It bewilders me why so many refuse to do the things that will keep them healthy and strong, instead relying upon the prescription drugs to treat many disorders that have their roots in poor lifestyle choices. Don’t get me wrong. I am grateful for biomedicine, I am grateful for the medications that have been developed and I am also outraged at the illusion that we continue to perpetuate that it is the only approach to health or to disease.
To give you a classic example: We now have many studies showing that a Mediterranean dietary pattern is far better than a low fat diet for reducing the risk of heart disease and heart attack. The Lyon heart study actually found that in men who’d had a heart attack, that it reduced the risk of having another heart attack by more than 70%. Compare that to the 34% reduction in risk in the simvastatin statin study. But here we are still promoting statins and low fat diets, when the overwhelming amount of evidence shows that if you cut out refined processed carbohydrates and eat a varied amount of fats, lean meats and fish, and lots of veggies and fruits you’ll cut your risk of heart disease dramatically, as well as reducing your risk for diabetes and certain cancers.
Physicians tell me they prescribe statins because patients won’t change their diets or exercise. I don’t think everyone is that short-sighted or uneducated or unmotivated; I include myself here because when it comes to our healthcare, we are all consumers. There is power when a clinician tells you that you can cut your risk of heart disease essentially in half if you change your diet, walk more, manage your weight. Or if you prefer, you can take this medication that may give you muscle weakness, harm your liver and possibly even raise your risk for diabetes. The choice should be ours to make, but patients aren’t always, or even usually, presented all the options.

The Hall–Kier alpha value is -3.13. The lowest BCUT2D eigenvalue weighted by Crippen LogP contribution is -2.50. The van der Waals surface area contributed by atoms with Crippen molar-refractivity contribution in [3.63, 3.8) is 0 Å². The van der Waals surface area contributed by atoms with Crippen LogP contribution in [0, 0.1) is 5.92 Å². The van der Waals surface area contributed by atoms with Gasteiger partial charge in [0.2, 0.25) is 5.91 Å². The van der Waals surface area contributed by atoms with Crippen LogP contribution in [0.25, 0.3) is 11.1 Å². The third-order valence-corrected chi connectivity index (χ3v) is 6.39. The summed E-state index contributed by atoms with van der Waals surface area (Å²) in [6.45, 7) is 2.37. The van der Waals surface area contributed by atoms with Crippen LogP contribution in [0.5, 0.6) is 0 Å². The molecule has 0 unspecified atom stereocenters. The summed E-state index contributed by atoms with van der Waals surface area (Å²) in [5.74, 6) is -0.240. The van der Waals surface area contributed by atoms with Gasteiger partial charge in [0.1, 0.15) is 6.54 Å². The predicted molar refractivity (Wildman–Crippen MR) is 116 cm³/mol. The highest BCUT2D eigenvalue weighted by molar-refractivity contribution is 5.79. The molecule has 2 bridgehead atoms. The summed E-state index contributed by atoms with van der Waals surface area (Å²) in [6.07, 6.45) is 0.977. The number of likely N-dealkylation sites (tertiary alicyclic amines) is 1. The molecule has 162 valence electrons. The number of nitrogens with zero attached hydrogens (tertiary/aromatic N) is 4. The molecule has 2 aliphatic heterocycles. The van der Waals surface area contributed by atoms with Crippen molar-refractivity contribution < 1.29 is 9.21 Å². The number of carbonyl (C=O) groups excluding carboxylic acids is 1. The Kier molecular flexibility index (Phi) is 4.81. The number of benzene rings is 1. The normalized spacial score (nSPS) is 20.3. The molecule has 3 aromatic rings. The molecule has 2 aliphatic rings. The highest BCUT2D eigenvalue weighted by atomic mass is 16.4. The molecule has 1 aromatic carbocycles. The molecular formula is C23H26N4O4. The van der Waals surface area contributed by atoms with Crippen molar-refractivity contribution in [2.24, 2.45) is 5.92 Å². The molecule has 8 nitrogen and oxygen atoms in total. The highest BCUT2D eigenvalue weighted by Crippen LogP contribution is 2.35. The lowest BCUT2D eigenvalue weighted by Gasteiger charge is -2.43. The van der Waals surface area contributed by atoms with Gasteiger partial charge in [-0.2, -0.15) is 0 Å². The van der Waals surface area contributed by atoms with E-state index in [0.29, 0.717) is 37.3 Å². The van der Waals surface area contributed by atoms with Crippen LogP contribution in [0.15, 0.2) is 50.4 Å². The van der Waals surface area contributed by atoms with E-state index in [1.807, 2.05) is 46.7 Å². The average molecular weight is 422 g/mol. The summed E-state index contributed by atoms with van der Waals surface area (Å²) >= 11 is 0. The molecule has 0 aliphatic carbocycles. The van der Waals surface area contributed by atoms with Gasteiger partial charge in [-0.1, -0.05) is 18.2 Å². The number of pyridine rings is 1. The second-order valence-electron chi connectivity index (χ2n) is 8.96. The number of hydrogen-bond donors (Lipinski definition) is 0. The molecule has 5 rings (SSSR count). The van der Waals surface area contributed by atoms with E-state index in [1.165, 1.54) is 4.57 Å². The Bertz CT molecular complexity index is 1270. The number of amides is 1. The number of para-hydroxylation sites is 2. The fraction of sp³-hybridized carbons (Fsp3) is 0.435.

Ann: Is it simply a matter of needing to educate patients and consumers of health care or are we up against something more sinister like greed and the bottom line in the approach of pharmaceutical companies?
Tieraona: I believe that health professionals must remain, to a certain degree, separate from industry. You have to always check yourself to make sure you are always advocating for the patient, not the drug company. And the scientific evidence needs to have integrity. What you read in scientific journals must be as honest and forthright as possible with clear transparency about who is conducting the research, who paid for the research, and who stands to gain from the research.
I would also argue that we must have the same transparency in the dietary supplement world. An herbalist must be, to a certain degree, separate from industry and we must be clear and transparent about any connections that exist. Does the author of an article also have an herb company and will they benefit if the readers of the article buy their products? If the research is sponsored by the herbal products industry, that has to be clear and transparent as well.
And the patients, the consumers who are trying to advocate for their own health, must have a certain amount of cynicism, they have to think critically about what they’re reading and what they’re hearing. When we look at the broad population, I realize not everybody is going to have the same knowledge base needed to make critical decisions, and that’s why medical journals, supplement/herbal journals and advertisements must have integrity about the way they convey their messages.